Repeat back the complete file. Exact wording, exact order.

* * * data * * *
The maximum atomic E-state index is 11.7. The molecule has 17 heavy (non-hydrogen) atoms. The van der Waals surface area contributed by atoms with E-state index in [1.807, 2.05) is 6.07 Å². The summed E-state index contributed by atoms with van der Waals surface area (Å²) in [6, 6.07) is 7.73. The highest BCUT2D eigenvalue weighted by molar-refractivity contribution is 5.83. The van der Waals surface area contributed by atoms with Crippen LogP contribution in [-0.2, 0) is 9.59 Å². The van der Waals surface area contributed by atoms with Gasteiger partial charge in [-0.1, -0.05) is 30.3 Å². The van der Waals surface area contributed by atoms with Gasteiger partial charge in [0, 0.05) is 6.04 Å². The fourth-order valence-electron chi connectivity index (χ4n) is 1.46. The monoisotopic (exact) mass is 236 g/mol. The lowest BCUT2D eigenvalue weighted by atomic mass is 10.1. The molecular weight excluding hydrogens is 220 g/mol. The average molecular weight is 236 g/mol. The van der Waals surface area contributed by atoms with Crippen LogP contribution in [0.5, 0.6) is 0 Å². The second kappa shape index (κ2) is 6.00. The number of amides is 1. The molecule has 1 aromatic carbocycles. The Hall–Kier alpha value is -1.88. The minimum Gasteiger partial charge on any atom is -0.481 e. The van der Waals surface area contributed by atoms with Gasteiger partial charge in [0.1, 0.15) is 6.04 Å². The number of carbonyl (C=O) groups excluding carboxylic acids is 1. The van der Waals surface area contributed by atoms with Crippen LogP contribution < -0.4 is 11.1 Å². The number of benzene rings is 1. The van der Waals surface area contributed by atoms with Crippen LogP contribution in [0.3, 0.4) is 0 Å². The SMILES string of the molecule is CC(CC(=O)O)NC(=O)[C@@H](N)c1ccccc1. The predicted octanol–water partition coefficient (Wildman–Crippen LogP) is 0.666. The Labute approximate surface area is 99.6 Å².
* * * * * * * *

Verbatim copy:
The maximum atomic E-state index is 11.7. The molecule has 17 heavy (non-hydrogen) atoms. The van der Waals surface area contributed by atoms with E-state index in [1.807, 2.05) is 6.07 Å². The summed E-state index contributed by atoms with van der Waals surface area (Å²) in [6, 6.07) is 7.73. The highest BCUT2D eigenvalue weighted by molar-refractivity contribution is 5.83. The van der Waals surface area contributed by atoms with Crippen LogP contribution in [-0.2, 0) is 9.59 Å². The van der Waals surface area contributed by atoms with Gasteiger partial charge in [-0.1, -0.05) is 30.3 Å². The van der Waals surface area contributed by atoms with Gasteiger partial charge in [0, 0.05) is 6.04 Å². The fourth-order valence-electron chi connectivity index (χ4n) is 1.46. The monoisotopic (exact) mass is 236 g/mol. The lowest BCUT2D eigenvalue weighted by atomic mass is 10.1. The molecular weight excluding hydrogens is 220 g/mol. The average molecular weight is 236 g/mol. The van der Waals surface area contributed by atoms with Crippen LogP contribution in [0.5, 0.6) is 0 Å². The second kappa shape index (κ2) is 6.00. The number of amides is 1. The molecule has 1 aromatic carbocycles. The Hall–Kier alpha value is -1.88. The minimum Gasteiger partial charge on any atom is -0.481 e. The van der Waals surface area contributed by atoms with Gasteiger partial charge in [0.1, 0.15) is 6.04 Å². The number of carbonyl (C=O) groups excluding carboxylic acids is 1. The van der Waals surface area contributed by atoms with Crippen LogP contribution < -0.4 is 11.1 Å². The number of benzene rings is 1. The van der Waals surface area contributed by atoms with Crippen LogP contribution in [0.3, 0.4) is 0 Å². The SMILES string of the molecule is CC(CC(=O)O)NC(=O)[C@@H](N)c1ccccc1. The predicted octanol–water partition coefficient (Wildman–Crippen LogP) is 0.666. The Labute approximate surface area is 99.6 Å².